Pupae

A 500-mg pupa sample was ground in a mortar in liquid nitrogen and resuspended in 10 mL of buffer A (15 mM HEPES-KOH pH 7.6, 60 mM KCl, 15 mM NaCl, 13 mM EDTA, 0.1 mM EGTA, 0.15 mM spermine, 0.5 mM spermidine, 0.5 % NP-40, 0.5 mM DTT) supplemented with 0.5 mM PMSF and Calbiochem Protease Inhibitor Cocktail V. The suspension was then homogenized in a Dounce homogenizer with pestle “B” and filtered through Nylon Cell Strainer (BD Biosciences, USA). The homogenate was transferred to 3 mL of buffer A with 10 % sucrose (AS), and the nuclei were pelleted by centrifugation at 4000 g for 5 min at 4 °C. The pellet was resuspended in 5 mL of buffer A, homogenized again in a Dounce homogenizer, and transferred to 1.5 mL of buffer AS to collect the nuclei by centrifugation. The nuclear pellet was resuspended in wash buffer (15 mM HEPES-KOH pH 7.6, 60 mM KCl, 15 mM NaCl, 1 mM EDTA, 0.1 mM EGTA, 0.1 % NP-40, protease inhibitors) and cross-linked with 1 % formaldehyde for 15 min at room temperature. Cross-linking was stopped by adding glycine to a final concentration of 125 mM. The nuclei were washed with three 10-mL portions of wash buffer and resuspended in 1.5 mL of nuclear lysis buffer (15 mM HEPES pH 7.6, 140 mM NaCl, 1 mM EDTA, 0.1 mM EGTA, 1 % Triton X-100, 0.5 mM DTT, 0.1 % sodium deoxycholate, 0.1 % SDS, protease inhibitors). The suspension was sonicated in a Bioruptor sonifier (35 alternating 30-s ON and 60-s OFF intervals), and 50-μL aliquots were used to test the extent of sonication and to measure DNA concentration.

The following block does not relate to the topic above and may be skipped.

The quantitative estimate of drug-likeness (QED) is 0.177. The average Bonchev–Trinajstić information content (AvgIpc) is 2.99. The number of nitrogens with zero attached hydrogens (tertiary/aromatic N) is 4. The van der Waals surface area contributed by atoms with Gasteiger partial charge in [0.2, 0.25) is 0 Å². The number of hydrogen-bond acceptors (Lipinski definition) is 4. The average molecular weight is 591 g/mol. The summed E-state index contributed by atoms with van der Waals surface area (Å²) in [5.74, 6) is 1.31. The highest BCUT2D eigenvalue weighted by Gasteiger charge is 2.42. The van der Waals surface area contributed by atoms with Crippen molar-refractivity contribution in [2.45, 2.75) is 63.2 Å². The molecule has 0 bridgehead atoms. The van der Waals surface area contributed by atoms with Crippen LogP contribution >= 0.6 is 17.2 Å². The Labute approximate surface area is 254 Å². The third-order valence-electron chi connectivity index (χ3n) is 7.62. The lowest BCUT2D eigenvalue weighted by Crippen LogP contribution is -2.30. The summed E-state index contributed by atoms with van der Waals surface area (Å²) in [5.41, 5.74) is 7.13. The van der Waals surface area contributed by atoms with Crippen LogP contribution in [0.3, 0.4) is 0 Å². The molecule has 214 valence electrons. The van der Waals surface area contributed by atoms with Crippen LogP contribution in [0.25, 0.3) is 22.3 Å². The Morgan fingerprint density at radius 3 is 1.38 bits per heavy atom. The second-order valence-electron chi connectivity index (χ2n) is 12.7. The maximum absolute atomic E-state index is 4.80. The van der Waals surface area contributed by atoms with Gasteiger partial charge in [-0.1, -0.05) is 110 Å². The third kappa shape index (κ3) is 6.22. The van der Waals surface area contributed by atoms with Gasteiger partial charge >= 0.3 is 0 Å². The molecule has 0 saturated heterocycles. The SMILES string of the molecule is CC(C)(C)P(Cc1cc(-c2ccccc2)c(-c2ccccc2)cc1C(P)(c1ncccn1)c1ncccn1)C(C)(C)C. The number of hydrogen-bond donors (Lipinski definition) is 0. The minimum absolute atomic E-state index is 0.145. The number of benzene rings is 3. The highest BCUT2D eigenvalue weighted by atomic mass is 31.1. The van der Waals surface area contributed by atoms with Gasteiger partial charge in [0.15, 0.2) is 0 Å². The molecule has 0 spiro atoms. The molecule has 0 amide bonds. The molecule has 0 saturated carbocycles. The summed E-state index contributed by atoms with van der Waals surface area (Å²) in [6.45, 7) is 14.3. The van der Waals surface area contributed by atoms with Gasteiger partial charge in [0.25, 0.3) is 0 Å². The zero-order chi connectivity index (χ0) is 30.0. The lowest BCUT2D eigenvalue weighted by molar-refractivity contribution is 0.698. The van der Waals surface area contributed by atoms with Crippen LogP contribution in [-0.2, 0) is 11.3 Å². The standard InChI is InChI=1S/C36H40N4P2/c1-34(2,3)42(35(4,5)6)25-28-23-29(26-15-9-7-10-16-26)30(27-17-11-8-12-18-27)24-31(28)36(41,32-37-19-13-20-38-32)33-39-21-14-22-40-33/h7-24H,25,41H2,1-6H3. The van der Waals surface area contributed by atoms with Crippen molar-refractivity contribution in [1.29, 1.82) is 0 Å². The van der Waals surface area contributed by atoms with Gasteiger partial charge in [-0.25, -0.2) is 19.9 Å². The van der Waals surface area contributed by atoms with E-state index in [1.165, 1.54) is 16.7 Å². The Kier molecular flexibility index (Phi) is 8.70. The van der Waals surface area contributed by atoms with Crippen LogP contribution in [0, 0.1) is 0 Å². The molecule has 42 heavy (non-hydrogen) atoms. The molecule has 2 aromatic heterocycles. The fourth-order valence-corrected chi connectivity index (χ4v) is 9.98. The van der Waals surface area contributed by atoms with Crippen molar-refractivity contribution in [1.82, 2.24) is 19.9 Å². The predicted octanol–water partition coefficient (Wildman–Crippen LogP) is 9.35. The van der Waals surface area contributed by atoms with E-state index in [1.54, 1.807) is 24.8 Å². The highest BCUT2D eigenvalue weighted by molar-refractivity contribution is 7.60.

Immunoprecipitation

Debris was removed by centrifugation at 14,000 g for 10 min at 4 °C, and chromatin was pre-cleared with Protein A agarose (Pierce) blocked with BSA and salmon sperm DNA, with 50-μL aliquots of such pre-cleared chromatin being stored as input material. Samples containing 10–20 μg of DNA equivalent in 1 mL of nuclear lysis buffer were incubated overnight at 4 °C with rabbit antibodies against dCTCF (1:500) and CP190 (1:1000), mouse antibodies against FLAGx3 (1:200), or with non-specific IgG purified from rabbit or mouse pre-immune sera (control). Chromatin–antibody complexes were collected using blocked Protein A or G agarose at 4 °C over 5 h. After several rounds of washing with lysis buffer (as such and with 500 mM NaCl), LiCl buffer (20 mM Tris–HCl pH 8, 250 mM LiCl, 1 mM EDTA, 0.5 % NP-40, 0.5 % sodium deoxycholate, protease inhibitors), and TE buffer (10 mM Tris–HCl pH 8, 1 mM EDTA), the DNA was eluted with elution buffer (50 mM Tris–HCl, pH 8.0, 1 mM EDTA, 1 % SDS), the cross-links were reversed, and the precipitated DNA was extracted by the phenol–chloroform method. The enrichment of specific DNA fragments was analyzed by real-time PCR, using a StepOne Plus Thermal Cycler (Applied Biosystems). The primers used for PCR in ChIP experiments for genome fragments are shown in Additional file 9: Table S2.